Remembering a photographer who broke color barriers

January 18, 2010 3:23:36 PM PST
Back in the in the 1940s and 50s, film and photos were shot in black and white, and much of society was divided by color as well. But a photographer from New York looked beyond the black and white, seeing instead, people.

And what he saw were faces, great faces belonging to both whites and blacks. Many of them were stars. Back then, each photo would take several minutes or even longer to set up and shoot, and he became known for getting just the right look.

James Kriegsmann, Jr. has been photographing people for 40 years. These days, everything is digital. Easy to take, easy to erase, easy to correct. It is far different than when he started out, learning from his father, who used an 8 X 10 camera.

The senior James Kriegsmann was a perfectionist known for his style and subjects - entertainers, many of them African American.

"He welcomed black entertainers, and they felt welcome," Kriegsmann said of his father. "And that's why he built up that clientele."

And that was during the 1930s, when most white photographers refused those jobs. But Kriegsmann's lack of prejudice served him well, as he made a good living taking photos of music legends that endure even today.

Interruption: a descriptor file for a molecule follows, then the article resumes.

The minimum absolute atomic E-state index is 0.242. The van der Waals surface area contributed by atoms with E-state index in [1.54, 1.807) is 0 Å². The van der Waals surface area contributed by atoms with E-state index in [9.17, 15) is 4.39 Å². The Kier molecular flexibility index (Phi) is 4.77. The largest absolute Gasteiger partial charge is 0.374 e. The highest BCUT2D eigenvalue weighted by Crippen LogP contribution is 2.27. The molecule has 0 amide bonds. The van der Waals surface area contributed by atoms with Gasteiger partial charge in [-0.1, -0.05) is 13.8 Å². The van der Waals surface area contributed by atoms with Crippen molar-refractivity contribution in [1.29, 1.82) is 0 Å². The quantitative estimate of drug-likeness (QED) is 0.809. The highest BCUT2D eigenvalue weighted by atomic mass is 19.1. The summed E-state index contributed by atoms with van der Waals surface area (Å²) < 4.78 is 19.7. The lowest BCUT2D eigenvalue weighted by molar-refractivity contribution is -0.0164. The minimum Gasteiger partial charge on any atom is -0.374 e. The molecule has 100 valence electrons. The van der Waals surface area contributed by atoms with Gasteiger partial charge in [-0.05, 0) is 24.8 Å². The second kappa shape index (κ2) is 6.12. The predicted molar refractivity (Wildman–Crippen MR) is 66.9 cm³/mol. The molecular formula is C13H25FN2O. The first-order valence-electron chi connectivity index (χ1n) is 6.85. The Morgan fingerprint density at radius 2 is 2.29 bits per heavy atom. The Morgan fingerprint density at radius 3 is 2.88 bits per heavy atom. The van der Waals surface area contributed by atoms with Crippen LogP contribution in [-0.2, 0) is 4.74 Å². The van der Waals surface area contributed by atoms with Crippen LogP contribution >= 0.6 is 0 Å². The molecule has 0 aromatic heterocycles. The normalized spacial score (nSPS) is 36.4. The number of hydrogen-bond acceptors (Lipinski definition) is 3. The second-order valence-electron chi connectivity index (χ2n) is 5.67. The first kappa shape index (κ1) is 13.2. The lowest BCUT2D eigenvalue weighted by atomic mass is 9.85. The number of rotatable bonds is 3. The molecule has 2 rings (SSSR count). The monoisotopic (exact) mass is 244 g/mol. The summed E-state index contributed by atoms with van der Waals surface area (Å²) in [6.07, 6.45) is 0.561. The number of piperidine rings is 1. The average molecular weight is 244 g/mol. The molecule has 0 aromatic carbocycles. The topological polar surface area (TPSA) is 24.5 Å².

"He knew how to make people look good, and that's what we were known for," Kriegsmann said. "Making people look good."

In the 60s and 70s, the work continued, with Motown and disco. A number of his photos were donated to the Hebrew Home at Riverdale.

Over the years, James Jr. has shot his share of musicians as well, though these days it's mostly actors. He helps them look their very best, the way his father did decades ago.

"I'm just proud of him," he said. "What he did was history, and no one did anything like that."

James Kriegsmann, Sr., died in 1994 at the age of 85. But his work lives on today, and most of his photos are now the property of Getty Images.